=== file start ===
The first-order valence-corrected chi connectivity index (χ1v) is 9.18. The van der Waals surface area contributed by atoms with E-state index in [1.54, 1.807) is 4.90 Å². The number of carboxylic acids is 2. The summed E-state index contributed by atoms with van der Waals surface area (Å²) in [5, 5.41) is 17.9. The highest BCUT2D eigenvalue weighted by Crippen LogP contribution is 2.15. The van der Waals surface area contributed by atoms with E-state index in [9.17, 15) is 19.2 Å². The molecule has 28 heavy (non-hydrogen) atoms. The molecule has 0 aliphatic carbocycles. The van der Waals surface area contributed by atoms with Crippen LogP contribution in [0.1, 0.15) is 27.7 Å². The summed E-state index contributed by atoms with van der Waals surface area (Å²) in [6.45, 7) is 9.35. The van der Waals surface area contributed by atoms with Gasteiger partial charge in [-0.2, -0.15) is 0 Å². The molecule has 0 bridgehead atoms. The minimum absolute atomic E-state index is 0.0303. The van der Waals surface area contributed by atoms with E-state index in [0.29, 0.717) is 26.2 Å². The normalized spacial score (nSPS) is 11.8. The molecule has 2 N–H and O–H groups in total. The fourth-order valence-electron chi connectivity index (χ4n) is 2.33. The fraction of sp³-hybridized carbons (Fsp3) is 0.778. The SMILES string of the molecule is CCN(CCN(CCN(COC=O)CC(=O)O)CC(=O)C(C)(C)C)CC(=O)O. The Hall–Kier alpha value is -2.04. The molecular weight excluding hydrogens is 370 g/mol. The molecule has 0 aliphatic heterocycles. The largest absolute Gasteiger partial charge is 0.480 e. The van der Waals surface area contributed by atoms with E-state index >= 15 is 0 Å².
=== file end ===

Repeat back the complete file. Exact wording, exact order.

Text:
The first-order valence-corrected chi connectivity index (χ1v) is 9.18. The van der Waals surface area contributed by atoms with E-state index in [1.54, 1.807) is 4.90 Å². The number of carboxylic acids is 2. The summed E-state index contributed by atoms with van der Waals surface area (Å²) in [5, 5.41) is 17.9. The highest BCUT2D eigenvalue weighted by Crippen LogP contribution is 2.15. The van der Waals surface area contributed by atoms with E-state index in [9.17, 15) is 19.2 Å². The molecule has 28 heavy (non-hydrogen) atoms. The molecule has 0 aliphatic carbocycles. The van der Waals surface area contributed by atoms with Crippen LogP contribution in [0.1, 0.15) is 27.7 Å². The summed E-state index contributed by atoms with van der Waals surface area (Å²) in [6.45, 7) is 9.35. The van der Waals surface area contributed by atoms with Gasteiger partial charge in [-0.2, -0.15) is 0 Å². The molecule has 0 bridgehead atoms. The minimum absolute atomic E-state index is 0.0303. The van der Waals surface area contributed by atoms with E-state index in [0.29, 0.717) is 26.2 Å². The normalized spacial score (nSPS) is 11.8. The molecule has 2 N–H and O–H groups in total. The fourth-order valence-electron chi connectivity index (χ4n) is 2.33. The fraction of sp³-hybridized carbons (Fsp3) is 0.778. The SMILES string of the molecule is CCN(CCN(CCN(COC=O)CC(=O)O)CC(=O)C(C)(C)C)CC(=O)O. The Hall–Kier alpha value is -2.04. The molecular weight excluding hydrogens is 370 g/mol. The molecule has 0 aliphatic heterocycles. The largest absolute Gasteiger partial charge is 0.480 e. The van der Waals surface area contributed by atoms with E-state index >= 15 is 0 Å².